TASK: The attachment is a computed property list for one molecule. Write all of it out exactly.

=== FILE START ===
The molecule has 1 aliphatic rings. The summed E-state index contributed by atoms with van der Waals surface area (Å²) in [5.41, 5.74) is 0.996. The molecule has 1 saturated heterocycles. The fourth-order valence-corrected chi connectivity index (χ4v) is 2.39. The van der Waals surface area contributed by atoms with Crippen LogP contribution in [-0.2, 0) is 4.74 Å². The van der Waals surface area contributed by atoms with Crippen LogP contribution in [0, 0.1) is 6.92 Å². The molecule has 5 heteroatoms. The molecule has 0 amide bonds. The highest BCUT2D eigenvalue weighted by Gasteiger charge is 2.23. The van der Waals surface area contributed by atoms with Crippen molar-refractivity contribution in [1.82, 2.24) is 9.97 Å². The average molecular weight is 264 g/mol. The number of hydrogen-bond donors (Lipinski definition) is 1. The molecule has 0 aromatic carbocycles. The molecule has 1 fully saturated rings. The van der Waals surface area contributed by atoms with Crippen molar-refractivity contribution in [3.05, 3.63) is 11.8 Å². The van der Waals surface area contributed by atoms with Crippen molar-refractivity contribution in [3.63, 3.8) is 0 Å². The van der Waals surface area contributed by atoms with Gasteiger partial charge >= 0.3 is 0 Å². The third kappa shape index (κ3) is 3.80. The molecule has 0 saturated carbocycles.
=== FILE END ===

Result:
The molecule has 1 aliphatic rings. The summed E-state index contributed by atoms with van der Waals surface area (Å²) in [5.41, 5.74) is 0.996. The molecule has 1 saturated heterocycles. The fourth-order valence-corrected chi connectivity index (χ4v) is 2.39. The van der Waals surface area contributed by atoms with Crippen LogP contribution in [-0.2, 0) is 4.74 Å². The van der Waals surface area contributed by atoms with Crippen LogP contribution in [0, 0.1) is 6.92 Å². The molecule has 5 heteroatoms. The molecule has 0 amide bonds. The highest BCUT2D eigenvalue weighted by Gasteiger charge is 2.23. The van der Waals surface area contributed by atoms with Crippen molar-refractivity contribution in [1.82, 2.24) is 9.97 Å². The average molecular weight is 264 g/mol. The number of hydrogen-bond donors (Lipinski definition) is 1. The molecule has 0 aromatic carbocycles. The molecule has 1 fully saturated rings. The van der Waals surface area contributed by atoms with Crippen molar-refractivity contribution in [3.05, 3.63) is 11.8 Å². The van der Waals surface area contributed by atoms with Crippen molar-refractivity contribution in [3.63, 3.8) is 0 Å². The van der Waals surface area contributed by atoms with Gasteiger partial charge >= 0.3 is 0 Å². The third kappa shape index (κ3) is 3.80. The molecule has 0 saturated carbocycles.